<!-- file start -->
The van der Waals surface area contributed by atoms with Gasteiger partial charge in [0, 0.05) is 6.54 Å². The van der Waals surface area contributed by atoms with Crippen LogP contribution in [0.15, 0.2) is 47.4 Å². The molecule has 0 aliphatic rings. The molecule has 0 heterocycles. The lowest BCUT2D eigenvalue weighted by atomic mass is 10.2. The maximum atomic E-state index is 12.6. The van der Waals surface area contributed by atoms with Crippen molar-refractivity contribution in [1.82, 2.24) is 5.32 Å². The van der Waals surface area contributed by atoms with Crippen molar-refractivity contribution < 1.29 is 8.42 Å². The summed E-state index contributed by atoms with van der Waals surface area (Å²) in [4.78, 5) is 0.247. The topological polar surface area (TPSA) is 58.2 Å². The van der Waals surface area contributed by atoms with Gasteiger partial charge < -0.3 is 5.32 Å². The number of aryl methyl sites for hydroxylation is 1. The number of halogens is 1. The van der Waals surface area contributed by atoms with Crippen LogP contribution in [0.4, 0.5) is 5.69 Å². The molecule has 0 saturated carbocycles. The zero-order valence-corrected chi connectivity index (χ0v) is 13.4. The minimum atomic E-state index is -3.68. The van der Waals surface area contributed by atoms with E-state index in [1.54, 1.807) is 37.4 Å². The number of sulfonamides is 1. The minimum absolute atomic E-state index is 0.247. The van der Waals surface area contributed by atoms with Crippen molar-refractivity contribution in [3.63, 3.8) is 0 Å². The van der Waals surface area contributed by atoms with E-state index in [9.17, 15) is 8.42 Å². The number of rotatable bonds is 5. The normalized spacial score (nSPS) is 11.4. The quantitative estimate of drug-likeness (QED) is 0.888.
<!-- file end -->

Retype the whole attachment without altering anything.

The van der Waals surface area contributed by atoms with Gasteiger partial charge in [0, 0.05) is 6.54 Å². The van der Waals surface area contributed by atoms with Crippen LogP contribution in [0.15, 0.2) is 47.4 Å². The molecule has 0 aliphatic rings. The molecule has 0 heterocycles. The lowest BCUT2D eigenvalue weighted by atomic mass is 10.2. The maximum atomic E-state index is 12.6. The van der Waals surface area contributed by atoms with Crippen molar-refractivity contribution in [1.82, 2.24) is 5.32 Å². The van der Waals surface area contributed by atoms with Crippen molar-refractivity contribution < 1.29 is 8.42 Å². The summed E-state index contributed by atoms with van der Waals surface area (Å²) in [4.78, 5) is 0.247. The topological polar surface area (TPSA) is 58.2 Å². The van der Waals surface area contributed by atoms with Gasteiger partial charge < -0.3 is 5.32 Å². The number of aryl methyl sites for hydroxylation is 1. The number of halogens is 1. The van der Waals surface area contributed by atoms with Crippen LogP contribution in [0.4, 0.5) is 5.69 Å². The molecule has 0 saturated carbocycles. The zero-order valence-corrected chi connectivity index (χ0v) is 13.4. The minimum atomic E-state index is -3.68. The van der Waals surface area contributed by atoms with E-state index in [1.54, 1.807) is 37.4 Å². The number of sulfonamides is 1. The minimum absolute atomic E-state index is 0.247. The van der Waals surface area contributed by atoms with Crippen molar-refractivity contribution in [3.63, 3.8) is 0 Å². The van der Waals surface area contributed by atoms with E-state index in [9.17, 15) is 8.42 Å². The number of rotatable bonds is 5. The normalized spacial score (nSPS) is 11.4. The quantitative estimate of drug-likeness (QED) is 0.888.